Individual habitat use and breeding success of the Eurasian skylark (DBU foundation, 2017-2020)

Throughout Europe, agricultural intensification has led to a severe decline in farmland biodiversity affecting almost all groups of organisms. Especially for birds, decreasing populations are well-documented and strongly associated with changes in agricultural practices.
One of the endangered species is the Eurasian skylark (Alauda arvensis), formerly a very common and wide-spread farmland bird. Within only 30 years, the European population has halved due to reduced breeding success. This, in turn, is likely a result of the massive use of pesticides as well as the increasing cultivation of winter wheat, reducing the availability of food and nesting sites, respectively.
In the framework of this PhD project, we focus on the individual habitat use of skylarks during the breeding season. By tracking radio-tagged adult birds and monitoring their nests, we want to analyze how the composition and growth of crop vegetation within skylark home ranges affect e.g. the choice of nesting and foraging sites, chick development as well as the predation risk, altogether influencing the individual breeding success. Additionally, the use of nest cams provides information both on predator identities and feeding frequencies.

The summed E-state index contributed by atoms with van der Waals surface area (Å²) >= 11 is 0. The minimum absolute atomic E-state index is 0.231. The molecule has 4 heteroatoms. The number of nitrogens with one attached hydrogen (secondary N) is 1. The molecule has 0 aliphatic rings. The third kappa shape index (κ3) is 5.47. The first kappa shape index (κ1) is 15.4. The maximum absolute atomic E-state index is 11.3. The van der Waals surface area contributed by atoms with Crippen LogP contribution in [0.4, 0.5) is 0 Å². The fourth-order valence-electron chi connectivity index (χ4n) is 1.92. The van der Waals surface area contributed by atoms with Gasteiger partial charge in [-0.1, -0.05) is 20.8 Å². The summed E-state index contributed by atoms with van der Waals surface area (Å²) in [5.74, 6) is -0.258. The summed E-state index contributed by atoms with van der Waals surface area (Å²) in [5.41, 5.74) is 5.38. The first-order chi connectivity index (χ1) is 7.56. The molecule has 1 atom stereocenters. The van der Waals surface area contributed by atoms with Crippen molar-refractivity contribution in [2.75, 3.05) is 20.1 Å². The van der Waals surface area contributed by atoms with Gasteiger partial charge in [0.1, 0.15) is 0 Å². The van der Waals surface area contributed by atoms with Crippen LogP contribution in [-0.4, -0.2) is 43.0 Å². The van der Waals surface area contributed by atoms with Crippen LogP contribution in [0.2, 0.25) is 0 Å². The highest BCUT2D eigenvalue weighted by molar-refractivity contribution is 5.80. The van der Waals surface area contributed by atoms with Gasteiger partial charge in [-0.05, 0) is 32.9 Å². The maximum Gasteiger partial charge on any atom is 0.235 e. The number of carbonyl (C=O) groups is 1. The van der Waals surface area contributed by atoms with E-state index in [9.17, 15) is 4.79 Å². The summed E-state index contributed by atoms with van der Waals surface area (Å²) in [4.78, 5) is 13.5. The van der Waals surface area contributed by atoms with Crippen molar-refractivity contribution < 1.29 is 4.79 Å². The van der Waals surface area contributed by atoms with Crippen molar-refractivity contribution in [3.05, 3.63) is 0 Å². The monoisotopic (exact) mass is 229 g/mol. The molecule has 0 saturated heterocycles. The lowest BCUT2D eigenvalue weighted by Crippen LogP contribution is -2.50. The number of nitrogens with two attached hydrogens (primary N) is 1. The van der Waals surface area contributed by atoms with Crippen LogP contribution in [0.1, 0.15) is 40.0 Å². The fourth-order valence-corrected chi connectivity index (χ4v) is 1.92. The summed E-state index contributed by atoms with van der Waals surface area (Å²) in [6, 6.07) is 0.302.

The study is being carried out in the district of Göttingen. The information obtained shall enable us to develop new approaches for effective conservation measures, which are urgently needed to stop the pan-European decline.

This study is funded by the Deutsche Bundesstiftung Umwelt (DBU).

Involved researchers
Manuel Püttmanns (PhD student), Dr. Eckhard Gottschalk, Prof. Dr. Matthias Waltert (supervisors)